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afterwards appears appointed arms army arrived battalions became British brought called Captain carried cause cavalry charge Charles cloth Colonel colours command commission Commons companies consequence consisting continued corps Crown dated directed disbanded Dragoons Duke Dutch Earl enemy England English establishment field fleet Foot Guards forces formed four France French garrison give given Government grenadiers Guards guns hands Holland Horse House hundred Ireland Irish issued James John July June King King's kingdom land late letter Lieutenant London Lord Louis Majesty Majesty's Major ment military Militia Monck Monmouth occasion officers Orange ordered Parliament passed peace person present Prince quarters Queen's raised rank received Regiment of Foot Regt remained returned Royal says Scotch Scotland Scots sent served soldiers taken tion took Tower town troops whole York
Page 516 - Suddenly and sternly recovering, they closed on their terrible enemies, and then was seen with what a strength and majesty the British soldier fights.
Page 600 - Dictionary of Phrase and Fable. Giving the Derivation, Source, or Origin of Common Phrases, Allusions, and Words that have a Tale to Tell.
Page 386 - When any are to be struck in the boots, it is done in the presence of the Council, and upon that occasion almost all offer to run away. The sight is so dreadful, that without an order restraining such a number to stay, the Board would be forsaken.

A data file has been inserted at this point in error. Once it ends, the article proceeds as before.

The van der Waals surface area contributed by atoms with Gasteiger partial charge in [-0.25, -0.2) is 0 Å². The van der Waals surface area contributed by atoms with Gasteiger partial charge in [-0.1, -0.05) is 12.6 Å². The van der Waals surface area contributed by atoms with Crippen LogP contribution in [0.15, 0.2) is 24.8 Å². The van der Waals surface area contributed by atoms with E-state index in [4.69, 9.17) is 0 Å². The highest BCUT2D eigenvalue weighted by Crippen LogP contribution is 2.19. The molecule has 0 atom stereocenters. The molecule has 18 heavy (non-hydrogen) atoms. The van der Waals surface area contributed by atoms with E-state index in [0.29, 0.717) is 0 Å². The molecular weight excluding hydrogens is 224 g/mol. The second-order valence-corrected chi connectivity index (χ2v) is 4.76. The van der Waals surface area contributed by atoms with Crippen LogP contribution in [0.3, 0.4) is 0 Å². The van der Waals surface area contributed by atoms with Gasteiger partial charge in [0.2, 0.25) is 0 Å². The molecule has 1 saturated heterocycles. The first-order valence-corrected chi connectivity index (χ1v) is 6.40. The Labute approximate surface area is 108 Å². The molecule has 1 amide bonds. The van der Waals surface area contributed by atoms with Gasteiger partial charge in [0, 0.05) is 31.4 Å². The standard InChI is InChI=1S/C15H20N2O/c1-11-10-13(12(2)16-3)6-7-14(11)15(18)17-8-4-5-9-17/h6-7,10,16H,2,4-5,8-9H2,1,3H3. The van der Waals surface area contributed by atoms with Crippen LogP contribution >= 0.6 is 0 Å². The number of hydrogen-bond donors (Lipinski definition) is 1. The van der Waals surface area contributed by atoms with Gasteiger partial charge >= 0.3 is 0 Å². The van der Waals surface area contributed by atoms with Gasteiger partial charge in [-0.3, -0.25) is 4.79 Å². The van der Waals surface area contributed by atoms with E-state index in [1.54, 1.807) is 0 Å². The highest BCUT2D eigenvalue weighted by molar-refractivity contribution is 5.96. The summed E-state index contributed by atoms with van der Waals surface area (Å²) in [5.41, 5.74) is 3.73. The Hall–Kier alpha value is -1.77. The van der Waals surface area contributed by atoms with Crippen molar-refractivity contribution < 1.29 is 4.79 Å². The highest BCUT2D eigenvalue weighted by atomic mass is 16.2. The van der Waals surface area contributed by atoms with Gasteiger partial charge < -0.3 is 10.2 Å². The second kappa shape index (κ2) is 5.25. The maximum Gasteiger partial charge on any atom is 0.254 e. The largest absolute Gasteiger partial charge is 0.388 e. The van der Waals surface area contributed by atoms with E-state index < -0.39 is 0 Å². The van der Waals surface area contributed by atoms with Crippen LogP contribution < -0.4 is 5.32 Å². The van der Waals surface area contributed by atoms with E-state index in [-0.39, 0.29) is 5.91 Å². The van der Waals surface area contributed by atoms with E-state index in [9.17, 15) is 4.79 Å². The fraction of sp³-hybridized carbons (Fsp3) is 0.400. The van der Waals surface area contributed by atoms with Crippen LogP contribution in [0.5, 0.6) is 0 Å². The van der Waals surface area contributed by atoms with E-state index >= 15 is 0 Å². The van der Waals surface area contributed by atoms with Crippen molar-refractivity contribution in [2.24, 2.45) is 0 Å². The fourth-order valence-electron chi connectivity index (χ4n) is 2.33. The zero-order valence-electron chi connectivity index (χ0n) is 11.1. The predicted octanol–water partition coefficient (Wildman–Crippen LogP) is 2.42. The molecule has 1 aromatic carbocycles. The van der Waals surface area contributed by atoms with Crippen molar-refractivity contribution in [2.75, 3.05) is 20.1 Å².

Page 127 - I, AB, do declare that it is not lawful upon any pretence whatsoever to take arms against the king, and that I do abhor that traitorous position of taking arms by his authority against his person or against those that are commissioned by him...
Page 390 - I was therefore desired by Sir Stephen (who had not only the whole managing of this, but was, as I perceived, himself to be a grand benefactor, as well it became him who had gotten so vast an estate by the soldiers) to assist him, and consult what method to cast it in, as to the government.
Page 43 - This was also his birth-day, and with a triumph of above 20,000 horse and foot, brandishing their swords, and shouting with inexpressible joy ; the ways strewed with flowers, the bells ringing, the streets hung with tapestry, fountains running with wine ; the Mayor, Aldermen, and all the Companies, in their liveries, chains of gold, and banners ; Lords and Nobles, clad in cloth of silver, gold, and velvet ; the windows and balconies, all set with ladies ; trumpets, music, and myriads of people flocking,...
Page 127 - The country rings around with loud alarms, And raw in fields the rude militia swarms; Mouths without hands; maintained at vast expense, In peace a charge, in war a weak defence; Stout once a month they march, a blustering band, And ever, but in times of need, at hand...
Page 600 - Dictionary of English Literature. Being a Comprehensive Guide to English Authors and their Works.